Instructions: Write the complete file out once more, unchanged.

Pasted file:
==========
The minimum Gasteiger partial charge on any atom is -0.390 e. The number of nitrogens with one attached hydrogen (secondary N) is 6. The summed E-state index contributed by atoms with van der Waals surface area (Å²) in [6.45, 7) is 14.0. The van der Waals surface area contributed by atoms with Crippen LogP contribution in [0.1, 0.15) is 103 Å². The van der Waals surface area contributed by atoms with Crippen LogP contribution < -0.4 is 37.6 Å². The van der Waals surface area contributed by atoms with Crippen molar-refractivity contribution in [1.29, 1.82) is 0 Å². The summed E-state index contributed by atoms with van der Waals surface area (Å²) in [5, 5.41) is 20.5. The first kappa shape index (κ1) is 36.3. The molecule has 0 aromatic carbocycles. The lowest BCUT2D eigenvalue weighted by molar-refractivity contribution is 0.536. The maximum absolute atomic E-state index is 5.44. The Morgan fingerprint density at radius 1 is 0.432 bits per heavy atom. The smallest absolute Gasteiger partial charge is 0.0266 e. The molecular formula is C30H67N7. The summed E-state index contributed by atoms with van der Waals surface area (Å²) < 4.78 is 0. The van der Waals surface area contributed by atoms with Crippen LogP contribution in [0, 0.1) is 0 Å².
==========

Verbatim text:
The minimum Gasteiger partial charge on any atom is -0.390 e. The number of nitrogens with one attached hydrogen (secondary N) is 6. The summed E-state index contributed by atoms with van der Waals surface area (Å²) in [6.45, 7) is 14.0. The van der Waals surface area contributed by atoms with Crippen LogP contribution in [0.1, 0.15) is 103 Å². The van der Waals surface area contributed by atoms with Crippen LogP contribution < -0.4 is 37.6 Å². The van der Waals surface area contributed by atoms with Crippen molar-refractivity contribution in [1.29, 1.82) is 0 Å². The summed E-state index contributed by atoms with van der Waals surface area (Å²) in [5, 5.41) is 20.5. The first kappa shape index (κ1) is 36.3. The molecule has 0 aromatic carbocycles. The lowest BCUT2D eigenvalue weighted by molar-refractivity contribution is 0.536. The maximum absolute atomic E-state index is 5.44. The Morgan fingerprint density at radius 1 is 0.432 bits per heavy atom. The smallest absolute Gasteiger partial charge is 0.0266 e. The molecular formula is C30H67N7. The summed E-state index contributed by atoms with van der Waals surface area (Å²) < 4.78 is 0. The van der Waals surface area contributed by atoms with Crippen LogP contribution in [0, 0.1) is 0 Å².